Communication in Marriage
- Wednesday, August 27, 2003
Marriage counselors agree: Most, if not all, marriage problems are rooted in poor communication. We often act in our marriages as though we are soloists, singing alone and beholden to nobody. But marriage is a duet, not a solo. And the Song of Solomon shows us a real life marriage filled with the music of intimate, personal, and open communication.
Here's the stark truth about communication in marriage: You will communicate, or your marriage will disintegrate. And marriages today that are on the rocks are there because of poor communication.
Experts say there are five levels of communication:
Frivolous Level. This is the communication we experience daily in our casual relationships. The weather, the latest scores, clothes, and the like - we do this often and think about it rarely. It's communication on "automatic pilot."
Factual Level. This is a little more content oriented than frivolous communication. Factual communication digs a little deeper into the knowledge of various subjects. There's still no real personal involvement.
Fellowship Level. Now, we're beginning to get a little personal. We share ideas, judgments, and philosophies. We begin to risk rejection for our beliefs.
Freedom Level. This is the deepest level of communication. We are completely open with our mate. We share our deepest dreams, fears, ideas, and feelings - without fear of rejection. The word "intimacy" comes from the Latin intimuce. It means "innermost." And truly intimate communication encompasses all those dreams, beliefs, and feelings you wouldn't share with anybody else. Freedom level communication is the secret of lasting love.
When the Bible speaks of a husband and wife coming together in the act of marriage, it says, "So and so knew his wife." To be completely known and still be loved is the supreme goal of marriage. That's true intimacy. Every marriage needs it to survive.
THE DIFFICULTY WITH DIFFERENCES
Intimate communication won't happen without some adjustments - especially on the part of men. In most troubled marriages, the men won't talk. One woman told me that the only time her husband speaks is when he wants food or sex. That's wrong. Men need to talk, whether they want to or not.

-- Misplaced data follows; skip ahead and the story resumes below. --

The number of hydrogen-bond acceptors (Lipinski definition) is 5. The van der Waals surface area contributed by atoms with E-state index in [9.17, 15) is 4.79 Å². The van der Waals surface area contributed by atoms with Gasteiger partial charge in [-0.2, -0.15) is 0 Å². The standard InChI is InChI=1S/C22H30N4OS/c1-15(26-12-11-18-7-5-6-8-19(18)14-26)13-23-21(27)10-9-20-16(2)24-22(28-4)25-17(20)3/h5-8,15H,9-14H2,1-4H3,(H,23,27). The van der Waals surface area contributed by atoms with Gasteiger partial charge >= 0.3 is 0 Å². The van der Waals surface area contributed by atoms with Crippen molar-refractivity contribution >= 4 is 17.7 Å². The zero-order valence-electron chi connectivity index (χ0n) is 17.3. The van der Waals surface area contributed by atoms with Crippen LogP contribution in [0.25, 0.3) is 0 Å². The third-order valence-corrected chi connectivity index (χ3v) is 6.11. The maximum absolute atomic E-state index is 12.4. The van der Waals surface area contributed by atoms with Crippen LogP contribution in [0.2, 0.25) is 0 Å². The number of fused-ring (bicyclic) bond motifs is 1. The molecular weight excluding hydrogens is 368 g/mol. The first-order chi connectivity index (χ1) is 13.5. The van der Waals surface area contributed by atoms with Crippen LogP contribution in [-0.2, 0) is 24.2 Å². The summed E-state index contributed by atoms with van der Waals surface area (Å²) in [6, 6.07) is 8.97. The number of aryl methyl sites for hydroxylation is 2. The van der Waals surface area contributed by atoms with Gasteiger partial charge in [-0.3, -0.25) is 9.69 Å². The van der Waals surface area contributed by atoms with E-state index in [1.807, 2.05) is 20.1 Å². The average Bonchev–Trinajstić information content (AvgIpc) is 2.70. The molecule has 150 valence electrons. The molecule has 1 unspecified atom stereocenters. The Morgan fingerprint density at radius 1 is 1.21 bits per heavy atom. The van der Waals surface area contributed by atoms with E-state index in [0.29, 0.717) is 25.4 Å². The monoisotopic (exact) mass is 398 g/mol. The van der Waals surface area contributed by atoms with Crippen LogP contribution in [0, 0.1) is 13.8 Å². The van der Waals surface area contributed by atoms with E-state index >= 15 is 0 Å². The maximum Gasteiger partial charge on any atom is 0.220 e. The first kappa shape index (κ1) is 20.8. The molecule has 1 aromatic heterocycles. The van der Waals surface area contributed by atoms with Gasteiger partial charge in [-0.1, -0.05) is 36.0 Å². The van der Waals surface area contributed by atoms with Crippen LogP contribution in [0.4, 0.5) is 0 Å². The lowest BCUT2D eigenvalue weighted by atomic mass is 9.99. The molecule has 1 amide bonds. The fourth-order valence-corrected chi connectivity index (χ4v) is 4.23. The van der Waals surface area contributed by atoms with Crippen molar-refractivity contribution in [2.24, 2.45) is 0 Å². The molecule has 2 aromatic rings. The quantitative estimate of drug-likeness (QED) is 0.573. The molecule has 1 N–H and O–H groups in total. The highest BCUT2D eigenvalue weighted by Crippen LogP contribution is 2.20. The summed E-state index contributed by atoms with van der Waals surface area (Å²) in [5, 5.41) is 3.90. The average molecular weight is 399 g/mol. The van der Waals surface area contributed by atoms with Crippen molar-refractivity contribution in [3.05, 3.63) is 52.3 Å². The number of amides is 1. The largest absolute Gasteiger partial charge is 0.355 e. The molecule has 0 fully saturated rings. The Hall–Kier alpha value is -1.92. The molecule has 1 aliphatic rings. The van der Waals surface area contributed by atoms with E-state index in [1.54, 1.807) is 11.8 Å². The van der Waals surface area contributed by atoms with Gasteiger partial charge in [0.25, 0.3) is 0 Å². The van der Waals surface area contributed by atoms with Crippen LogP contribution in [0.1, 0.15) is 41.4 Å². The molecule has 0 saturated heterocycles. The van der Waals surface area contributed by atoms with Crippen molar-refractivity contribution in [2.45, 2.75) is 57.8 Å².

Husbandly silence is the culprit in most family communication problems. The wife, who craves communication, pushes her husband into a corner just to get him talking. She pushes and pushes, and Pow! He explodes. Ironically, this is often better to the wife than silence. At least she has his full attention. I'm not saying she intends to pick a fight. But deep down within her there is something that prefers argument to silence. She wants communication. That's understandable. That's how God made her.
Have you noticed how many books there are on marriage? On intimacy? On communication? Here's the problem: The people who need them don't read them! Women read them, but men - who truly need to adjust to their wives' communication needs - don't.
This too is understandable. There are natural barriers to men communicating with the intimacy their wives desire. And wives need to take that into account and make some adjustments.
Consider the articles found in women's magazines: "Five Ways to Develop Closeness in Your Marriage" and "How to Have Harmony in the Home" and "Achieving Intimacy With Your Lover." Now what do men read about in their magazines? "How to Remodel Your Garage" and "How to Double Your Gas Mileage" and "How to Make It Big in the Stock Market."
Yes, there are differences between men and women that affect marital communication. Some of these stem from the fact that we are raised differently. Boys are taught not to cry, not to show emotion. Part of the macho self reliance myth is silence, which supposedly communicates complete self-control.
These differences between men and women should give us all a healthy amount of understanding toward the struggles of our spouses. But they shouldn't stop us from trying, with the power of the Holy Spirit, to imitate the intimacy between Solomon and his spouse. We'll never arrive at perfection. But the closer we get, the happier our homes will be.
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